Frequently Asked Questions
It should be noted that the Sheriff considered the Supreme Court’s Judgment in ParkingEye v Beavis  UKSC 67 and commented that:
“The charges are nothing more than a legitimate mechanism to create a potential revenue stream to meet costs that would otherwise be borne by the proprietors themselves and without which those services were unlikely to be viable. The Supreme Court touched on this in the “Parking Eye” case ( ParkingEye Limited (Respondent) v Beavis (Appellant) UKSC 2015/0116 ) where Lords Neuberger and Sumption referred to the objectives of owners protecting parking amenity and funding it through user charges thus: “These two objectives appear to us to be perfectly reasonable in themselves”. I respectfully agree.”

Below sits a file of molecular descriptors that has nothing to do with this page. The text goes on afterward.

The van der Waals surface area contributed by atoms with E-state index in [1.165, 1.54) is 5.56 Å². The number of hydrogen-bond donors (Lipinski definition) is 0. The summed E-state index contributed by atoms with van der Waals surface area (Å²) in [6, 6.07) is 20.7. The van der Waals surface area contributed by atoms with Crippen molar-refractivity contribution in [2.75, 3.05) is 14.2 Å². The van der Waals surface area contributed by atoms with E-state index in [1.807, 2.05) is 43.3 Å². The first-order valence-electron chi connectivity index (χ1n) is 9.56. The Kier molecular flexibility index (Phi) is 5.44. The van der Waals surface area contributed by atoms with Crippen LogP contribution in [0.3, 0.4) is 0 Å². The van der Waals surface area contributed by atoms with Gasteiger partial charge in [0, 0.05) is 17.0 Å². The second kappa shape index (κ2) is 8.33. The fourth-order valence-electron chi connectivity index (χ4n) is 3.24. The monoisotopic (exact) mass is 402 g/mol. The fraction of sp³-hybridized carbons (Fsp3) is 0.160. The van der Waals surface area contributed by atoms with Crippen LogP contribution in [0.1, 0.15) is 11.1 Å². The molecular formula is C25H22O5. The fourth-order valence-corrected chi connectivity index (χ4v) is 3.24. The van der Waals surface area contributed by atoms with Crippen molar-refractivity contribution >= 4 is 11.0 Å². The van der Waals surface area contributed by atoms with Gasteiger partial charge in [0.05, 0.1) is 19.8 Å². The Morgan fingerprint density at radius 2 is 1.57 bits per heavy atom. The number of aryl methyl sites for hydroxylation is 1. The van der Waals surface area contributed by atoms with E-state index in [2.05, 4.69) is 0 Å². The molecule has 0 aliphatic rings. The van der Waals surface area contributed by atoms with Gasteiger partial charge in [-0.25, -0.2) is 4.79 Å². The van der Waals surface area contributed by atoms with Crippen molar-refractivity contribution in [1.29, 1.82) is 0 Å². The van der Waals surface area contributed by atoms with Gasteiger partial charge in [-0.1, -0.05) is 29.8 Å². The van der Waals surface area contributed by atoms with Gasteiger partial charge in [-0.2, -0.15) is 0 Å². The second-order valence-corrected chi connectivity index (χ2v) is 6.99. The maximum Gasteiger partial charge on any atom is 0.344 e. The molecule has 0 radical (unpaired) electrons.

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That independent service is known as Parking on Private Land Appeals or POPLA. Assessors at POPLA determine appeals from those who have been issued with Parking Charges when parked on private land in England, Wales, Scotland and Northern Ireland. To be able to lodge an appeal with POPLA, the motorist must first have sent an appeal (‘representations’) to the operator who issued the Parking Charge and have had their appeal rejected. POPLA is independent of all parties to appeals, including the operator and the British Parking Association, as are the Assessors who make the determinations.
*Please note, The Protection of Freedoms Act 2012 is only applicable to Parking Charges issued in England & Wales.
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